Blog | Walsworth

10 Common Punctuation Mistakes and How to Avoid Them

Written by Kristin Mateski | May 15, 2014

Utilizing correct punctuation won’t help you make friends or boost your business, but using punctuation incorrectly will make your book, magazine or catalog copy stand out like a sore thumb. Even if people can’t pinpoint your mistake, something will look off about your message, making people less likely to trust what you’re trying to say.

It’s always best to check your writing for common punctuation mistakes so you don’t inadvertently alienate those who will be reading your material.

Here are 10 of the most common punctuation errors people make and how you can avoid making them.

1. Extraneous Apostrophes

The Problem: People putting apostrophes where they don’t belong.

Examples to avoid: It is all your’s. Five dollar’s off!

How to Avoid: In these cases, you want the plural form of the word, so just add an “s.” Add an apostrophe if you need the possessive form, such as, “That is my wife’s car.”

Apostrophes are also used for contractions, such as “shouldn’t” for “should not.”

2. Unnecessary Quotation Marks

The Problem: The use of single or double quotation marks when nothing is being quoted.

Example to avoid: We offer the ‘best price in town’!

How to Avoid: If you’re not quoting something, don’t use single or double quotation marks. If you want to emphasize a specific part of your message, use a bold or italicized font.

3. Missing Commas

The Problem: Without commas, sentences can become run-on blocks of text without any breaks. Example to avoid: I went to the store but they were closed so I went home.

How to Avoid: Speak the sentence aloud and take note of any breaks in your speech. Insert commas when you pause or when you change gears within a sentence.

4. Too Many Commas

The Problem: Just the opposite of missing commas, it’s possible to include an excessive amount of commas in one sentence.

Example to avoid: I went to the store, but they were closed, so I got in my car, turned my radio on, backed out, and then went home.

How to Avoid: While there’s no set rule for how many commas constitutes too many, your eyes are the best judge of overuse. If you think you have too many in a single sentence, consider replacing a comma with a period to create separate sentences.

5. Excess Exclamation

The Problem: Too many exclamation points in a body of work overwhelms the reader and devalues each individual exclamation point.

Examples to avoid: Our products are the best! They really work! Get yours today!

How to Avoid: Be tasteful with your exclamation points. Save them only for the big points and for the ends of paragraphs, leaving the reader on a high note.

6. It’s versus Its

The Problem: It’s all too easy to misuse this word because its rules are different. (See what we did there?)

Examples to avoid: I don’t know who its going to hurt more, you or me. Look into it’s eyes.

How to Avoid: Remember that it’s is short for “it is” or “it has,” where the apostrophe designates a contraction and isn’t possessive. Although it can be confusing, the word its, as in “The dog lost its bone,” is possessive even though it doesn’t contain an apostrophe. A simple test is to see if you can substitute the word with “it is” or “it has.” If so, then “it’s” is correct. If not, then “its” is probably correct.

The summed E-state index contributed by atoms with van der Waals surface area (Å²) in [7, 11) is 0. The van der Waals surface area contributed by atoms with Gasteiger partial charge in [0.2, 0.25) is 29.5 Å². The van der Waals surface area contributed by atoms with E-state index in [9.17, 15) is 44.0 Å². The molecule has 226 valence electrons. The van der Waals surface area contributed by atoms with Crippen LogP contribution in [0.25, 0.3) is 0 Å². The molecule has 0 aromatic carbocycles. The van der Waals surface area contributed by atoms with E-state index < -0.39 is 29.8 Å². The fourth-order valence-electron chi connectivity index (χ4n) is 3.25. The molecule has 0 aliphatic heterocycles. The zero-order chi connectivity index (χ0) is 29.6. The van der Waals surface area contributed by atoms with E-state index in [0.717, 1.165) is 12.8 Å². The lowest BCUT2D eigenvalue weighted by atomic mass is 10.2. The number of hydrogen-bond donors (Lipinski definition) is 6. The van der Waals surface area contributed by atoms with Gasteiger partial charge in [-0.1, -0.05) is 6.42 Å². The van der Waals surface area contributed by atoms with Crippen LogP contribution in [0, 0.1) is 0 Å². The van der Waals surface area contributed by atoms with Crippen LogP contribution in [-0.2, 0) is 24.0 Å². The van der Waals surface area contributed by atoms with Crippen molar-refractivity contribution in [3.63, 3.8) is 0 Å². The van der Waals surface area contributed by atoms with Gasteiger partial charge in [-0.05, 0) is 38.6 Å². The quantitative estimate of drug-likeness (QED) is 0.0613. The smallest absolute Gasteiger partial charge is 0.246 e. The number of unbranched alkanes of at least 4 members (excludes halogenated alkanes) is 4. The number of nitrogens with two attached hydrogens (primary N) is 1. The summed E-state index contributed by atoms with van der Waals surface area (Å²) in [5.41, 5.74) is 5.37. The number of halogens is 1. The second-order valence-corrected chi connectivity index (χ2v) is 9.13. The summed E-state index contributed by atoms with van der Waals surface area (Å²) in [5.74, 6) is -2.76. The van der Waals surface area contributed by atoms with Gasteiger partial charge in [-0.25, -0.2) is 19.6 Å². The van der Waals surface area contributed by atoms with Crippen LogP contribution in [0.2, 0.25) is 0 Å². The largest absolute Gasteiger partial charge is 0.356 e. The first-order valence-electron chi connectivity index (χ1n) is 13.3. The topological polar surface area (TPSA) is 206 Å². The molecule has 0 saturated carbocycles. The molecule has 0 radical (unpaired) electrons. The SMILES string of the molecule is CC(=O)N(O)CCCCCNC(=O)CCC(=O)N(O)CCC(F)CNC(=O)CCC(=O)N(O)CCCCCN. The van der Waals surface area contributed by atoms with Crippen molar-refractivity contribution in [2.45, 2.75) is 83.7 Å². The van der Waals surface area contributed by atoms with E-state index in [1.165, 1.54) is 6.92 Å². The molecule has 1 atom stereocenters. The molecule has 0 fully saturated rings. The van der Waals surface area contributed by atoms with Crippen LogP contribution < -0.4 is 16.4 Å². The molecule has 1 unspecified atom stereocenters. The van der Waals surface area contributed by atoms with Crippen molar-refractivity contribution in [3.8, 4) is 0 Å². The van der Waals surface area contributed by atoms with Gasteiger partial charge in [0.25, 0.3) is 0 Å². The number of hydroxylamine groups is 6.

7. The Oxford Comma

The Problem: The lack of a consistent method for using commas in lists can be infuriating for grammar pros and casual readers alike. The Oxford comma, which is the comma before the final item in a list, is standard in British writing. In the United States, it has become commonplace to skip the last comma, especially in journalism, but the debate about which is right continues.

Example with an Oxford comma: My favorite foods are pizza, spaghetti, and steak.

Example without an Oxford comma: My favorite foods are pizza, spaghetti and steak.

How to Avoid: Our take? There’s no right or wrong when it comes to the Oxford comma. It’s a matter of preference. Just keep it consistent in everything you write.

8. Hyphen (-) vs. Dash (–)

The Problem: All horizontal lines in text are not created equal.

Good example using a hyphen: Our products are built with high-grade steel.

Good example using a dash: I prefer chocolate milk – it’s tastier than plain milk. But I really like strawberry milk – although the pink color bothers me – because the taste seems richer.

How to Avoid: Use a hyphen (a small line) to combine two words to create a single idea. It’s most frequently used to combine two words into an adjective. Use a dash (a longer line with spaces before and after) to indicate that you’re moving onto a separate idea or train of thought.

9. Semi-colons versus Colons

The Problem: Semi-colons are often misused, particularly where a colon should be used.

Example to avoid: I brought three things; a toothbrush, a blanket, and a pillow.

Good example: I am glad to be going on vacation; I need the rest from work.

How to Avoid: Use a colon if you want to set o a list of items. If you want to separate two related but distinct thoughts, use a semi-colon. Or, in the case of semi-colons, consider a period instead to break the thought into two separate sentences.

10. Quotation Mark Placement

The Problem: Sentence-ending punctuation marks often go outside of quotation marks rather than inside, which is where they belong.

Example to avoid: “I had a great day at work today”!

Good example: “What time is it?”

How to Avoid: The punctuation is part of the text you’re quoting, so the punctuation goes inside the quotation marks. Note that in American English, the punctuation goes inside the quotation marks, while the British punctuate outside of the quotation marks. If you are on the Internet and see punctuation marks outside of the quote marks, the source could be British.